ABSTRACT In this article the author discusses the procedural hurdles erected by courts to limit litigation of Black reparations claims based on slavery. By examining the policy justifications that underlie the procedural doctrines, the author challenges the view that the current impasse in Black reparations litigation is a matter of doctrinal limits rather than a matter of social devaluation of the litigants. Basing his argument on a review of nineteenth-century restitution cases involving wrongful enslavement, the author posits that the continued refusal by courts to hear Black reparations claims on the merits reflects a millenarian process of subordination and social devaluation of people of African descent.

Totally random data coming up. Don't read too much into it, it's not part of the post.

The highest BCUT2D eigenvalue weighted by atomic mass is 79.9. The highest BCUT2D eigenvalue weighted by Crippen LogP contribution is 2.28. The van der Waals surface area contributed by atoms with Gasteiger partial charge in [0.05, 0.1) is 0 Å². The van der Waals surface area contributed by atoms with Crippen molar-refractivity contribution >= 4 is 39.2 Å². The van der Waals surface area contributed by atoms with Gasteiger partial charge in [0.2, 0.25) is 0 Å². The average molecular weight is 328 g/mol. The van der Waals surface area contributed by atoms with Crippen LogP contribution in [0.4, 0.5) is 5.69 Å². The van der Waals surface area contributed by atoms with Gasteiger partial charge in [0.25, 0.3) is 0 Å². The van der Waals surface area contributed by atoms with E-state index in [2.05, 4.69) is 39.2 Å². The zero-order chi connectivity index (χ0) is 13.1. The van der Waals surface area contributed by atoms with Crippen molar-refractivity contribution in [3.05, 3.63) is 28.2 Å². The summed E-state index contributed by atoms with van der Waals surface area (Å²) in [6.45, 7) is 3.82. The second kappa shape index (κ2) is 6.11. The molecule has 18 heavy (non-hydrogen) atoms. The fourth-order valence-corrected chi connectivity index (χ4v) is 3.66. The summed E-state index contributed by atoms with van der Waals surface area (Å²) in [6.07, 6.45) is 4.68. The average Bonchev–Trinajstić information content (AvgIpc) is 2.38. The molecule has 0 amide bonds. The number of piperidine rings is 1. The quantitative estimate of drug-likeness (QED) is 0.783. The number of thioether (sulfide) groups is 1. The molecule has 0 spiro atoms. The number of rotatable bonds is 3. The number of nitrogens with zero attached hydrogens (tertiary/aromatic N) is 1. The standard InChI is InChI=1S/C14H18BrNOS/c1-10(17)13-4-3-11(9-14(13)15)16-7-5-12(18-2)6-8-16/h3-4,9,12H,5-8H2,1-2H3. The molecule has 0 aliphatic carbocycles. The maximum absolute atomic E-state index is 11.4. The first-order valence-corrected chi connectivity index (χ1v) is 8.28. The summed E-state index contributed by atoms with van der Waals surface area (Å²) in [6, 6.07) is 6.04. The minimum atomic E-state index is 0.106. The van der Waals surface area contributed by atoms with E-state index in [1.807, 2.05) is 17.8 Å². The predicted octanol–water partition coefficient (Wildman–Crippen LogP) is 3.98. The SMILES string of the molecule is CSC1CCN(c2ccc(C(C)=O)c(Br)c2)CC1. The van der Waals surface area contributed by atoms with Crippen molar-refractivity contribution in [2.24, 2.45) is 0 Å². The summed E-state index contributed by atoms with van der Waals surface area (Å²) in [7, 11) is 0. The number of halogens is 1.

This content is only available via PDF.